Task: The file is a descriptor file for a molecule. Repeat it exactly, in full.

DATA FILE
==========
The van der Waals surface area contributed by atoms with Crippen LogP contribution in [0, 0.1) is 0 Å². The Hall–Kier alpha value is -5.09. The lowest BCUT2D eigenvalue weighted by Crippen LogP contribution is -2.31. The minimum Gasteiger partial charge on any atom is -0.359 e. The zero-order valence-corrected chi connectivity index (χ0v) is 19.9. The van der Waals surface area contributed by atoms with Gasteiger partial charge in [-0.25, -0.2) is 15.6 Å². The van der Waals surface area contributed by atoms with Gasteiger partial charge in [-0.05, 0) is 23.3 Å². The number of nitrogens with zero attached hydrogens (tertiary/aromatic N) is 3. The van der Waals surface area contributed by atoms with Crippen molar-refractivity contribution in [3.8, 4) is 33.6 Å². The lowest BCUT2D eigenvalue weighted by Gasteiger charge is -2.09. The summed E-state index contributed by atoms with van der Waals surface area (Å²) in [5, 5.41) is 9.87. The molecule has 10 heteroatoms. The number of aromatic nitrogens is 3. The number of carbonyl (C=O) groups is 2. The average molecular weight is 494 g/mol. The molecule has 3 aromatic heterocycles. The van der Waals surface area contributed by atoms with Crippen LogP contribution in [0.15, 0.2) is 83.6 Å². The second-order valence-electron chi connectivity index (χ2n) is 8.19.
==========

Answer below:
The van der Waals surface area contributed by atoms with Crippen LogP contribution in [0, 0.1) is 0 Å². The Hall–Kier alpha value is -5.09. The lowest BCUT2D eigenvalue weighted by Crippen LogP contribution is -2.31. The minimum Gasteiger partial charge on any atom is -0.359 e. The zero-order valence-corrected chi connectivity index (χ0v) is 19.9. The van der Waals surface area contributed by atoms with Gasteiger partial charge in [-0.25, -0.2) is 15.6 Å². The van der Waals surface area contributed by atoms with Gasteiger partial charge in [-0.05, 0) is 23.3 Å². The number of nitrogens with zero attached hydrogens (tertiary/aromatic N) is 3. The van der Waals surface area contributed by atoms with Crippen molar-refractivity contribution in [3.8, 4) is 33.6 Å². The lowest BCUT2D eigenvalue weighted by Gasteiger charge is -2.09. The summed E-state index contributed by atoms with van der Waals surface area (Å²) in [5, 5.41) is 9.87. The molecule has 10 heteroatoms. The number of aromatic nitrogens is 3. The number of carbonyl (C=O) groups is 2. The average molecular weight is 494 g/mol. The molecule has 3 aromatic heterocycles. The van der Waals surface area contributed by atoms with Crippen LogP contribution in [0.15, 0.2) is 83.6 Å². The second-order valence-electron chi connectivity index (χ2n) is 8.19.